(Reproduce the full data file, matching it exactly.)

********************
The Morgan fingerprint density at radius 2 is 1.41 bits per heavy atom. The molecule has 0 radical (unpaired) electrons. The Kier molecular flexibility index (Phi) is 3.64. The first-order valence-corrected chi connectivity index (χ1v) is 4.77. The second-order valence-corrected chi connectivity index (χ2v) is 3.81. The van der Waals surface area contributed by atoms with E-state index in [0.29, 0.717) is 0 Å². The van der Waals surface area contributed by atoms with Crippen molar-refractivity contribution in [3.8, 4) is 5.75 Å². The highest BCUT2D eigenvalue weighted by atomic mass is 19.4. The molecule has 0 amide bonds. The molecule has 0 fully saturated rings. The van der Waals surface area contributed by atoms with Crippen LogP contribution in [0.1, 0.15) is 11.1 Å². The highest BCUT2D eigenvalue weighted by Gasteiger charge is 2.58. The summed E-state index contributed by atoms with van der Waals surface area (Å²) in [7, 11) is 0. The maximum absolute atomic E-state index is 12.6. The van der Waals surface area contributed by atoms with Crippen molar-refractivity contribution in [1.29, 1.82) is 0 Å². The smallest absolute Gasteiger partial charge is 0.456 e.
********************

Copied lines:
The Morgan fingerprint density at radius 2 is 1.41 bits per heavy atom. The molecule has 0 radical (unpaired) electrons. The Kier molecular flexibility index (Phi) is 3.64. The first-order valence-corrected chi connectivity index (χ1v) is 4.77. The second-order valence-corrected chi connectivity index (χ2v) is 3.81. The van der Waals surface area contributed by atoms with E-state index in [0.29, 0.717) is 0 Å². The van der Waals surface area contributed by atoms with Crippen molar-refractivity contribution in [3.8, 4) is 5.75 Å². The highest BCUT2D eigenvalue weighted by atomic mass is 19.4. The molecule has 0 amide bonds. The molecule has 0 fully saturated rings. The van der Waals surface area contributed by atoms with Crippen LogP contribution in [0.1, 0.15) is 11.1 Å². The highest BCUT2D eigenvalue weighted by Gasteiger charge is 2.58. The summed E-state index contributed by atoms with van der Waals surface area (Å²) in [7, 11) is 0. The maximum absolute atomic E-state index is 12.6. The van der Waals surface area contributed by atoms with Crippen molar-refractivity contribution in [1.29, 1.82) is 0 Å². The smallest absolute Gasteiger partial charge is 0.456 e.